How to encourage a friendly culture at work

Employment & Skills | How To
How to encourage a friendly work culture

Written by Conor McArdle from Brighter Business

Work is better when you enjoy the company of your colleagues and co-workers, and having the right environment is a big part of that. One of the best ways to create a friendly culture at work is to improve the quality and quantity of social interactions between your colleagues – inside and outside of the workplace.

Getting them to engage with each other outside of their work roles is a sure-fire way to get your staff to develop healthy and rewarding social relationships, inside and outside of work.

The experts at Brighter Business have got some advice for businesses who want to connect with their team members.

Get social

Create the opportunities for your colleagues and staff to engage with each other in a non-work context.

To keep on top of the activities, you’ll need to be organised – and somebody will need to organise your people.

Asking a team member to take on the mantle of Social Secretary will help to keep things cohesive and well-planned, which is absolutely essential when it comes to booking tables, making payments, arranging logistics and so on.

These activities can be as simple or as complex as you like; your imagination is the limit. Go-karting? Laser tag? Pub crawl? Footgolf? Invite suggestions from your staff so that everyone gets a fair say in what’s organised – this is a cheer-ocracy, not a cheer-tatorship.

Book Club (or whatever your shared interest is)

When you’re at work, you’ve usually got your head down and your focus on something important.

Being able to take a break and talk about something other than work is a godsend, so why not start a book club? We’ve done exactly that at Opus Energy and it’s been a great way to get the team together in an informal setting and talk about something that we all enjoy.

It’s as easy as organising a lunch together where you can talk about your favourite books and choosing a book that you’re all interested in, then deciding how frequently you meet! We’ve found that four to six weeks apart gives everyone time to finish the book (or at least get close to finishing it).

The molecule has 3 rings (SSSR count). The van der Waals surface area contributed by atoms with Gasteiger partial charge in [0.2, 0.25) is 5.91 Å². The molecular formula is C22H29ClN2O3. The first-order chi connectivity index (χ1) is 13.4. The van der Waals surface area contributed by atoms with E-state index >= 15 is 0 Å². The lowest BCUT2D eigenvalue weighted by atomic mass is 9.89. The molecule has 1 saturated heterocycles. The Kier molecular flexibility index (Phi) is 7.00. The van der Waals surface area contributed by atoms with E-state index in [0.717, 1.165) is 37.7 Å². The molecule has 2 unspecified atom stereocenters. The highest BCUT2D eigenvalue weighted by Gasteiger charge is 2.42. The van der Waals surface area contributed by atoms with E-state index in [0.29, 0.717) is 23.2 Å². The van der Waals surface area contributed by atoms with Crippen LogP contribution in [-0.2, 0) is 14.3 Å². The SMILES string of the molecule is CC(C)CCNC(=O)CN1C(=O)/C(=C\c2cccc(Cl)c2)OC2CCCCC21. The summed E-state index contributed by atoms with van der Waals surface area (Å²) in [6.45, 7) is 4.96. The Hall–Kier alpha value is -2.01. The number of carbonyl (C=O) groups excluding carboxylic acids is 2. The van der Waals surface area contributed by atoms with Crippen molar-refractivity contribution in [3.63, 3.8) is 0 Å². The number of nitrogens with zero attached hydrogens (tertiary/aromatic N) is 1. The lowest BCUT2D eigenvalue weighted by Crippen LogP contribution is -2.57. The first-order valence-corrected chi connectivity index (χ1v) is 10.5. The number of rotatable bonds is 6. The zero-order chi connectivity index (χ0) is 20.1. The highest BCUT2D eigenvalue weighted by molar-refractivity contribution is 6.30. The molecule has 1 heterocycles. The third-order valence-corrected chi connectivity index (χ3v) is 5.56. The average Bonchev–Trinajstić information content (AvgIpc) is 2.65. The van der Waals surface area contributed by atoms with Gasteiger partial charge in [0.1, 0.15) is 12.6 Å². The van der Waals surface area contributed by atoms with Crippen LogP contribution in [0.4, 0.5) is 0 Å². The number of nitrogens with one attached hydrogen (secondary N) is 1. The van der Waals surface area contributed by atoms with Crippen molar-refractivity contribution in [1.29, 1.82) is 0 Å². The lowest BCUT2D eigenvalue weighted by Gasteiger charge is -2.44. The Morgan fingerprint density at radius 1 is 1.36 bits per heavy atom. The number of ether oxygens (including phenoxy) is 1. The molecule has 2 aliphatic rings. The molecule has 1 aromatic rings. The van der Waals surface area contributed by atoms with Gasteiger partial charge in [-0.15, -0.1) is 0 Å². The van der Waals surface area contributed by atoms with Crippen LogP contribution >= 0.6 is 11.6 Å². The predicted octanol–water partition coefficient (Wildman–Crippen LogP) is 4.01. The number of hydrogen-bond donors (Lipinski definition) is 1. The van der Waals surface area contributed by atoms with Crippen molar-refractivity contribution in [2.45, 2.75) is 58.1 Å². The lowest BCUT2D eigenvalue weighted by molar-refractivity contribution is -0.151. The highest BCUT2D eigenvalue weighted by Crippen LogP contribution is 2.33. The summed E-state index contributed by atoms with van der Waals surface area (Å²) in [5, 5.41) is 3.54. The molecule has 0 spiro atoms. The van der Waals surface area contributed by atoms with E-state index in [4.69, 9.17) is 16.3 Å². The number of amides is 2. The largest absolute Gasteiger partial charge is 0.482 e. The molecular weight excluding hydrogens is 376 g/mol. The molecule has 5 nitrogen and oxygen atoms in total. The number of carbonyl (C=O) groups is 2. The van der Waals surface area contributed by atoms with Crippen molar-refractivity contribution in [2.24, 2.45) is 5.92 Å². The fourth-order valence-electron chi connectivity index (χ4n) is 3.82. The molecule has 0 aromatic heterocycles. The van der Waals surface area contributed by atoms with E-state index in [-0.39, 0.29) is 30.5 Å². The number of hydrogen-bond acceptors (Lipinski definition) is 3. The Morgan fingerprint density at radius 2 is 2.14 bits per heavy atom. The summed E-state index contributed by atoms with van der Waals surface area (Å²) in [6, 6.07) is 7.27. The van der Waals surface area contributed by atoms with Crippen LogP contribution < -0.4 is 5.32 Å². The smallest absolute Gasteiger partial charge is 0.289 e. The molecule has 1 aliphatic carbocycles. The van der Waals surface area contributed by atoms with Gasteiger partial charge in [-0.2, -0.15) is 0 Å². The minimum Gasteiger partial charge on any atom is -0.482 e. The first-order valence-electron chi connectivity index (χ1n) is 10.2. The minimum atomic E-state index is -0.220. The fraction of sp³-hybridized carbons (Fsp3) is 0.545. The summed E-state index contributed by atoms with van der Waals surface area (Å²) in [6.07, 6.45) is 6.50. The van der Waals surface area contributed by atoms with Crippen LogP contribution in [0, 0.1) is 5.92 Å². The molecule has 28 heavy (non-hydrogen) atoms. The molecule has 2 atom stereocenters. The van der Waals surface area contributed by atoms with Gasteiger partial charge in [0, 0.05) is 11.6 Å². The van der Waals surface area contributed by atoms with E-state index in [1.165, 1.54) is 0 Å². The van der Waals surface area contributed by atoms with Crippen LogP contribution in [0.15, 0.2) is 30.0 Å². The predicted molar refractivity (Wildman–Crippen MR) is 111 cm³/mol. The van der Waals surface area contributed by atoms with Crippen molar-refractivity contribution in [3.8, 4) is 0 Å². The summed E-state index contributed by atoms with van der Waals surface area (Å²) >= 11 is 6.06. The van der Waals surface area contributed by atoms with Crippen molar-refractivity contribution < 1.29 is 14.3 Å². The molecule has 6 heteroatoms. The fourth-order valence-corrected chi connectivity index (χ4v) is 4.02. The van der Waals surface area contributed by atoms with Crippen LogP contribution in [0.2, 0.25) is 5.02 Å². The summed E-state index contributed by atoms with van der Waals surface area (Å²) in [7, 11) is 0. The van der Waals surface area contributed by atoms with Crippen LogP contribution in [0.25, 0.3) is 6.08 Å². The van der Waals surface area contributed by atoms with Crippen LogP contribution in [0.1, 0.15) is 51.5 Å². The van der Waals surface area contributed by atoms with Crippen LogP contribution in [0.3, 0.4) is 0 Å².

If reading isn’t your thing, or a shared interest between yourself and your colleagues, expand the brainstorm. Card nights, board game nights, sports that you can bond over – again, your imagination is the limit.

Day-to-day team bonding opportunities

Make the most of the opportunities that you have to bond with your colleagues; you spend a good portion of your days together, so it can help to pass the time if you all get on!

Occasional team lunches – particularly when welcoming a new-starter – are a great way to get everyone to spend some time getting to know each other in an informal setting. Families that eat together, stay together.

Christmas or summer parties, where appropriate, are great ways to keep the team spirit up and build rapport and team spirit amongst colleagues. You can also introduce some easy and low-cost employee engagement initiatives to maintain motivation and enthusiasm.

Did you enjoy reading this content?  To get more great content like this subscribe to our magazine

Reader's Comments

Comments related to the current article

Leave a comment

Your email address will not be published. Required fields are marked *